Yesterday I started reading the UK reviews of Altermodern, the new Tate Triennial curated by Nicholas Bourriaud. Bourriaud is best known for coining the term “relational aesthetics,” and Altermodern deliberately attempts to develop a similar catch-all label for contemporary production after Modernism and Post-Modernism. The exhibition website includes a Manifesto of the Altermodern and hilariously, a Mix Tape (quite nice actually). In the interest of melding content and form the website needs some more hyperlinks, but let’s not quibble just yet.
For obvious reasons I am skeptical of this desire to label and posture, etc. I find the book Relational Aesthetics to be a useful rubric for understanding forms of contemporary artistic production for the particular time period. Bourriaud’s follow-up, Post-Production, is more nebulous in it’s focus, and although it was intended as continuation of the previous book, it has never acquired the same influence. Altermodern is the crystallization of these concepts, an Uber-interconnectivity no longer simply applied to people but also to words, images, objects, ideas, ad infinitum. It’s also very difficult to come up with a rebuttal, as it is something of truism. The manifesto immediately brought to mind Okwui Enwezor’s Documenta 11, and conveniently Enwezor contributes a catalogue essay.
The British dailys’ art writers are always a hoot, and not in a good way, so I figured I’d do an overview. Immediately after deciding this, I saw that the Frieze editors had beat me to the punch. There was no way I was going to log 3,000 words on the subject, so instead I will refer you , dear readers, there directly. I recommend reading the entirety of Dan Fox’s post, but for Cliff Notes here are few hightlights:
Here’s how Campbell-Johnston saw fit to broach the Triennial’s theme in the Times: ‘So what will this new Altermodern era entail? Don’t expect the catalogue to help you. Bourriard is a Frenchman. He has svelte Gallic looks and a Left Bank aroma of Gauloises. And he seems to have been brought up on Baudrillard and Foucault in the way that the rest of us were brought up on our ABC.’ Does that really deserve to be called art criticism?…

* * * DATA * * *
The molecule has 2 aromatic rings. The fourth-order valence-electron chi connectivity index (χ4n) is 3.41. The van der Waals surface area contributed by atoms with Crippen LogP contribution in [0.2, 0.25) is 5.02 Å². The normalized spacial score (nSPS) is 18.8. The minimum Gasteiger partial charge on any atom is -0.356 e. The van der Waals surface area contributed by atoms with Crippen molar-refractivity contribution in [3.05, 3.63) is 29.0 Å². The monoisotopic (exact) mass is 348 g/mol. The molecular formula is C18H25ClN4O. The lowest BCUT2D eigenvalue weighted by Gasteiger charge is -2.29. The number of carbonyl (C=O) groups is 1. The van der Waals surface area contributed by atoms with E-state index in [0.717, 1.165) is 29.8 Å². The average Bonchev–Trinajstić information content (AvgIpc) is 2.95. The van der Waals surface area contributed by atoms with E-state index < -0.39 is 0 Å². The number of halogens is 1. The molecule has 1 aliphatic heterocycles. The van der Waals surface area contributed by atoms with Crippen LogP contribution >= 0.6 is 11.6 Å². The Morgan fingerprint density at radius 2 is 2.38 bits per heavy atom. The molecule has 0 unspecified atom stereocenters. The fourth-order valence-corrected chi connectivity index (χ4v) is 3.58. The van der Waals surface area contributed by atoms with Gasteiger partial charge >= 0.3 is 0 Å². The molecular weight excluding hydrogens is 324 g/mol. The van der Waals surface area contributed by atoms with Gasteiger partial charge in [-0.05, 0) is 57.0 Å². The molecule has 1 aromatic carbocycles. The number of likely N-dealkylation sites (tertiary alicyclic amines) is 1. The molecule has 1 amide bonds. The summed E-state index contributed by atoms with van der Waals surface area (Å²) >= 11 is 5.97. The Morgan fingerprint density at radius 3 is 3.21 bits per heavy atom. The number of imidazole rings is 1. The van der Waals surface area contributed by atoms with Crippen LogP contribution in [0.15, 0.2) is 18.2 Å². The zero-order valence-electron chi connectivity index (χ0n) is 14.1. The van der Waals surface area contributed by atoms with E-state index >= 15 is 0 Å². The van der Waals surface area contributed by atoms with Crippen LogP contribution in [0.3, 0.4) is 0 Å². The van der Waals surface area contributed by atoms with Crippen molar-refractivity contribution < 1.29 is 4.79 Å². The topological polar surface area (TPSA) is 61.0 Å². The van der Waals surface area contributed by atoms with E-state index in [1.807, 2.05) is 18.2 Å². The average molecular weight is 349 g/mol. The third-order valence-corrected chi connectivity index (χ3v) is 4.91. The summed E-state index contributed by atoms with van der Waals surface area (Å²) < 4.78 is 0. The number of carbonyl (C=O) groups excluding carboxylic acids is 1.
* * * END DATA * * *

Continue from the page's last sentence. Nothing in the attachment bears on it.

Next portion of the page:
After the laboured references to French cuisine, he went on to assert that ‘The weakness of Bourriaud’s theory — and of all French theory — is that there’s too much philosophy and not much historical perspective.’ I bow before Lewis’s encyclopedic knowledge of continental philosophy. All French theory? Really? I’d love to see him argue that down at La Sorbonne…
Januszczak’s article contains a comparison that is worthy of mention. At one point he describes Nathaniel Mellors’ Giantbum film as ‘seemingly interminable.’ He goes on to mention the work of Iranian artist Tala Madani, currently exhibiting in the Saatchi Gallery’s ‘Unveiled’ show, saying that her paintings display ‘such astonishing courage and punchiness, the Middle East could be a significant location’ for new developments in art. (In the context of art exhibited under the banner of being Iranian, the word ‘courage’ here has patronising Orientalist overtones, almost suggesting that Madani goes to her studio everyday in downtown Tehran hiding paintings under her burqa.) The print edition of Januszczak’s piece was illustrated with a large image from Mellors’ Giantbum and Madani’s painting Holy Light. What neither Januszczak nor the newspaper’s picture researchers evidently know is that Mellors and Madani are partners, and that they exchange ideas and opinions about each other’s work on a daily basis.
The fires have been stoked. Get ready for the glossies. It’s a Walk-Off.